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Lightfield – PAX WEST 2017 – Review: PS4

With the sea of RPG’s, shooters, and multiplayer-focused combat games making waves throughout the gaming industry, it’s easy to overlook the other genres, especially the sci-fi racer. There has been a shocking lack of science-fiction racers in recent years, with the only surprise exception of WipeOut: The Omega Collection for PlayStation 4 owners.

While Studio 34Big Things finally released their future racer, RedOut, to consoles this past August, the sub-genre of futuristic racing video games is sorely hurting for video game enthusiasts. However, if Lightfield, from Austrian-based Lost In The Garden is any indication, futuristic racers may be coming back and in big ways. First discovered at PAX West, Lightfield is a science-fiction racing video game that seeks to reinvent the tired formula and create a new, bright trail for the genre.

The result is incredible and vividly wild.

In the racing genre, the objective is for the player to use their driving skills to navigate a track, and successfully manage to get from point A to Point B. This formula has seen changes, from using weapons to altering the track itself. However, this formula has been reused time and time again, and in 2017, this formula could be seen as stale.

However, Lightfield changes that formula by introducing a racer that combines elements of flight and hover-craft types of racing. Lightfield lives up to the tagline of “omnidirectional futuristic precision racing.” Through a combination of vehicular parkour, anti-gravity, and swift maneuvering, players will be thrust into a racing experience that liberates itself from the confines of the track and onwards into the future.

In the world of Lightfield, players travel to various planets, participating in several incredibly realized tracks. These tracks, strewn across different environments and terrains, are large, vast and open to many paths.  Players can leap across platforms, race along walls, ascend large structures, and descend at great speeds. The goal is to maneuver through these large labyrinths to achieve the fastest time, as well as to defeat other opponents.

To do this, players will need precise timing with the controls and the various challenges present on the course. Players need to hold the X button to maintain contact with the surface of the track. On the ground, players move fastest. Letting go of X allows players to fly. In flight, the player will be slow, but be allowed to fly to any part of the track. The trick is to quickly combine these elements with precise maneuvers. In addition to flight skills and the course orientation, to sudden twists and turns in the course, players can activate switches that activate blinding photon storms or even switch entire sections of the track. Memorization will be important, especially for playing in couch and online multiplayer races.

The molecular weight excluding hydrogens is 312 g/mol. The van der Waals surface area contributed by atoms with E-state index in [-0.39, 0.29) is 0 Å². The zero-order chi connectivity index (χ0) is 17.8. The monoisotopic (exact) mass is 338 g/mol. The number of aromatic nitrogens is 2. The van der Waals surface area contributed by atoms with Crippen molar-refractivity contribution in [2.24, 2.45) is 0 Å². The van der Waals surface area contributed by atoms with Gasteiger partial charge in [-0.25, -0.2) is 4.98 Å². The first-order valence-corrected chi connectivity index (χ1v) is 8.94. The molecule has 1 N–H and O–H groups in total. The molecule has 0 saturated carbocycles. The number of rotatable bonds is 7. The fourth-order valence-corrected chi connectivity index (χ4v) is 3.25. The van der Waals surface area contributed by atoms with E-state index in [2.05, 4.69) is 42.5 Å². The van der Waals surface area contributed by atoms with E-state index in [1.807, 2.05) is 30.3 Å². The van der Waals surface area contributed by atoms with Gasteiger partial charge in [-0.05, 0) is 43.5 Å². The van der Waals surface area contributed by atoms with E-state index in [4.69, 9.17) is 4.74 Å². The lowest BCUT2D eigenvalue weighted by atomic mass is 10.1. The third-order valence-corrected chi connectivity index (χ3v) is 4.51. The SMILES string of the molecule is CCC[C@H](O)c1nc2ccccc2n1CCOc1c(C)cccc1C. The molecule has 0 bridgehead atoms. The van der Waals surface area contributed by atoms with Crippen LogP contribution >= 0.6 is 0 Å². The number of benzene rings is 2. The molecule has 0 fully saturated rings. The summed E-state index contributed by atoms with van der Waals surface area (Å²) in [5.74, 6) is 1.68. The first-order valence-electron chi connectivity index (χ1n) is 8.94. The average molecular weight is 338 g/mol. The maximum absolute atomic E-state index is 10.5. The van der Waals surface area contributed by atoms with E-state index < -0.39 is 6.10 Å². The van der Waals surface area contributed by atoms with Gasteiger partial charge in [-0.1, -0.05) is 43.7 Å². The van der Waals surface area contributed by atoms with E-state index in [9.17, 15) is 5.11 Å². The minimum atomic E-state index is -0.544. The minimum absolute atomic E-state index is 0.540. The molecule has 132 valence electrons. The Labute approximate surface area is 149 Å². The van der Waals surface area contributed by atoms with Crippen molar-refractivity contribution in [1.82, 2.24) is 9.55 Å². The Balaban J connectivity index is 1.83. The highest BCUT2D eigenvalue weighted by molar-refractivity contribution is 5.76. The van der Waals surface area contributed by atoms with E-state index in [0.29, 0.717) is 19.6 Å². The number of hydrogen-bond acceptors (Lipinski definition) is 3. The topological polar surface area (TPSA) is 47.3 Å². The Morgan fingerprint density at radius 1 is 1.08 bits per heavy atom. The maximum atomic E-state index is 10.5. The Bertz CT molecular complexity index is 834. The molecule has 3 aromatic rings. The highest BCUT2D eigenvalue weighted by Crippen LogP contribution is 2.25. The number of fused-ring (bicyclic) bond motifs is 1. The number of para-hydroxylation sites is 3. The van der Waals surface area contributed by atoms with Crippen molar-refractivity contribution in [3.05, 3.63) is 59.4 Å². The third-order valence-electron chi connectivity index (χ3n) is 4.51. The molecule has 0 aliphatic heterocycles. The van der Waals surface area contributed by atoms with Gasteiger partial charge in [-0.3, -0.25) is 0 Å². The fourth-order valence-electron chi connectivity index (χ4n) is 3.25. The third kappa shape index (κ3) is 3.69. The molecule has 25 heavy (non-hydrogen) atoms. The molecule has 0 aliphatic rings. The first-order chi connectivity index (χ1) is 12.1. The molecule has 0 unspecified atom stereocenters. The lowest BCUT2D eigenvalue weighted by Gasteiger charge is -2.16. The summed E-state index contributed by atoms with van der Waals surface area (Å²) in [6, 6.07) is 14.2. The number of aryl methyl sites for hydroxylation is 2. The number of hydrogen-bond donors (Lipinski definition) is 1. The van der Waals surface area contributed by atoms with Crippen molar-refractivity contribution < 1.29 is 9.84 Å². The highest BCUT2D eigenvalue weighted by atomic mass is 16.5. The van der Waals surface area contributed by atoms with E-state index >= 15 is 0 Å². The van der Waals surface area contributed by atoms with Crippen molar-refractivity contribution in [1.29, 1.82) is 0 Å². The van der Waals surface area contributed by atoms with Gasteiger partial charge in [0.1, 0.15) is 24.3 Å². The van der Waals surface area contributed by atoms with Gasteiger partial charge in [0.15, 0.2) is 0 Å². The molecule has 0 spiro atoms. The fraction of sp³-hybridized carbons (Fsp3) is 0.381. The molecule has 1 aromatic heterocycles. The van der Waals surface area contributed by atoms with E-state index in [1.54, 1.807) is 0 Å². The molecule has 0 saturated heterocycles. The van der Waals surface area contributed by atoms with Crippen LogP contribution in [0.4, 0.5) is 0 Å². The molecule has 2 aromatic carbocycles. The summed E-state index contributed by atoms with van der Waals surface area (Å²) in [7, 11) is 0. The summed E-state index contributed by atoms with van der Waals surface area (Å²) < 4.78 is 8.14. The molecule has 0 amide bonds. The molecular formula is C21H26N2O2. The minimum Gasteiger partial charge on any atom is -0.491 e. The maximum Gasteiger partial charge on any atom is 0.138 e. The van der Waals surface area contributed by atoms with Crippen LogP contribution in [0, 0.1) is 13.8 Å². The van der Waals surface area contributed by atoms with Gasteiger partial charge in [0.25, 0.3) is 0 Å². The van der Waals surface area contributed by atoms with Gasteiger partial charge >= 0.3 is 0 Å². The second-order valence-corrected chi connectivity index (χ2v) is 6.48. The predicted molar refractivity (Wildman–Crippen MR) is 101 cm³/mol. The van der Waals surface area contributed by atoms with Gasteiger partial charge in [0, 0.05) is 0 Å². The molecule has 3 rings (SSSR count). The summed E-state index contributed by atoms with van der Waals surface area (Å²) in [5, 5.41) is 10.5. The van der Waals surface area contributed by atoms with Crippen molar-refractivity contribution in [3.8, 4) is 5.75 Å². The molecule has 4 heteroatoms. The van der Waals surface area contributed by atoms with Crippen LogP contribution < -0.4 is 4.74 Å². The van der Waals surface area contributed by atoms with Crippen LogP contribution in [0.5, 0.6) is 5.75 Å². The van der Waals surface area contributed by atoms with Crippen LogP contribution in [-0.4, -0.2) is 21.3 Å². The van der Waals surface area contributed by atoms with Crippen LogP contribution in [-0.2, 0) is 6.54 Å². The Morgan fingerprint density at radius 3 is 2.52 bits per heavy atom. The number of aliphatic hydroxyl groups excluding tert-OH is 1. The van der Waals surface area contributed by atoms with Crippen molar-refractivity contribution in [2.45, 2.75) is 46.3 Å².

Racing in Lightfield is extremely tight and a most profound experience. Compared to WipeOut and RedOut, both games I have previously played, Lightfield offers a large degree of freedom and imagination. Racing through the various tunnels, cracks, and architectural valleys is quite the thrill, and the vibrant visual style is a sight to behold.

Slick neon colors trace the track and the crisp, clean designs of objects do well to aide the experience. Racing through each course is quite a challenge and there is always a sense of discovery when seeing something new. The overall experience is aided by a solid, pounding soundtrack from Austrian electronic musician, Zanshin.

If there are any drawbacks to the overall experience, it is the yearning for more levels. Lightfield begins with 14 tracks. While each track has a race and time trials to conquer, I really wanted to see more of what can be offered in this very well realized sci-fi world. There is the potential for more content to be added, as a very strong idea exists to grow and continue.

Additionally, each level is open for exploration, such as collecting stars in the level and finding secrets.  Also, I feel that the “drift” control mechanic could have been better refined. Drifting requires players to let go of the throttle, which is the R2, button. I often found myself so focused on the course that I  flubbed my hands trying to nail the right drift.

Lightfield is unlike any other racing game I have played, and for being able to lift the restraints of a track the game earns big credit for being very imaginative. Lightfield is fast, tight, and quite a joy to play, as well as to experience. Lightfield stands as a trailblazer for the sci-fi racing genre.  The idea is strong with room to grow, and it’ll be up to players to shape the destiny of the game. If you are ready to ditch gasoline, tires, and pavement, in exchange for neon colors, parkour, and defying gravity, Lightfield is a field worth jumping into.

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